We get lots of comments on articles we post about “fastest sleds”. Interest has amped way up the last two years with the introduction of new powerhouses like Yamaha’s SideWinder turbo , Cat’s Z9000 turbo and Ski-Doo’s 850 E-TEC.
To top all that, Cat is finally offering its long-awaited 800 DSI 2-stroke for MY 2018. These engines are among the fastest ever offered in the snowmobile business and, along with Polaris’ 800 HO, put tremendous focus on sleds that are categorized as “fast”.
The question is: What is “fast”?
Fully clutched out and pulling all the engine’s top end on a hard-packed surface resulting in a very high top speed is usually the definition of “fast”.
This may not necessarily be accurate because it could be the result of the engine being geared higher and the engine’s torque curve allowing the clutches’ calibration to go to maximum shift and pull really high speeds at top end.
The alternate definition is the rate of acceleration a sled can achieve in a set distance – sort of like a drag race. The shorter the “drag strip”, the “faster” the sled will seem when it beats other sleds with more horsepower in a short or pre-determined distance.
There are other factors that come into play, too. Clutching is one of the biggest: If an engine can get its drive system up to top speed by squeezing the primary harder and reaching optimum clutch shift-out, it can overcome other sleds with less efficient clutching but more power. Hardcore drag racers have known this for decades.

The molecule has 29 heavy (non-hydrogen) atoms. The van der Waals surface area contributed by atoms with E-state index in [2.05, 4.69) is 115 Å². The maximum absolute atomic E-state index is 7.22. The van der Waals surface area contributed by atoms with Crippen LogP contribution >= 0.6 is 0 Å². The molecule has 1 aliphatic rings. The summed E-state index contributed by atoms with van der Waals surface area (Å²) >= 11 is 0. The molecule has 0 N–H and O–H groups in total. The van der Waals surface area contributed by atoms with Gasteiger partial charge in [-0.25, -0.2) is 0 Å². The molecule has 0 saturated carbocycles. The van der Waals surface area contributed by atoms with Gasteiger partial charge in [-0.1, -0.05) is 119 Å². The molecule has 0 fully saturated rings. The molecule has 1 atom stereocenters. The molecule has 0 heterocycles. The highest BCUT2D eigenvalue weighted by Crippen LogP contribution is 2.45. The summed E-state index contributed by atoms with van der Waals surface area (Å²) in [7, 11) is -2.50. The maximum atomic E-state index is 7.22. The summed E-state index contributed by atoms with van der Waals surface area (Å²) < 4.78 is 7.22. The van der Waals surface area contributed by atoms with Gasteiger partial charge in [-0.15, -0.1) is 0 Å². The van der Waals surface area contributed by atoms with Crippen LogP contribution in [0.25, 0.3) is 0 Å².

Traction is a big factor, too. Even at top speed at the end of the lake, these big, new engines are slipping the track a surprising amount unless you’ve installed some aggressive traction products.
It goes without saying that when accelerating in the drag race scenario, traction is a huge factor and if your rate of acceleration is lost to track slippage, it doesn’t matter how much horsepower or torque your sled is making.
So what’s fast this year? Without question, the two turbos are the fastest in both drag race and top speed situations. The huge torque numbers generated because of the Cat and Yamaha’s turbochargers allow for maximum clutch shift-out faster.
Frankly, even if these engines were producing less horsepower than their claimed 180-ponies, they’d still be faster than the 2-strokes by virtue of their gargantuan torque outputs and ability to squeeze the belt and still pull tall gearing.
Of the 2-strokes, we’ve found the Ski-Doo is fastest by virtue of its pDrive clutch efficiency and extra 50cc’s of displacement – once again, amping up the engine’s torque numbers so it can pull more top end with taller gearing.
Not far behind the 850 are the DSI 800 Cat and the Polaris 800HO. So close is the performance of the three 4-strokes that on any given day one can beat the other depending on weather, traction conditions and clutch tuning.
Let the arguments continue.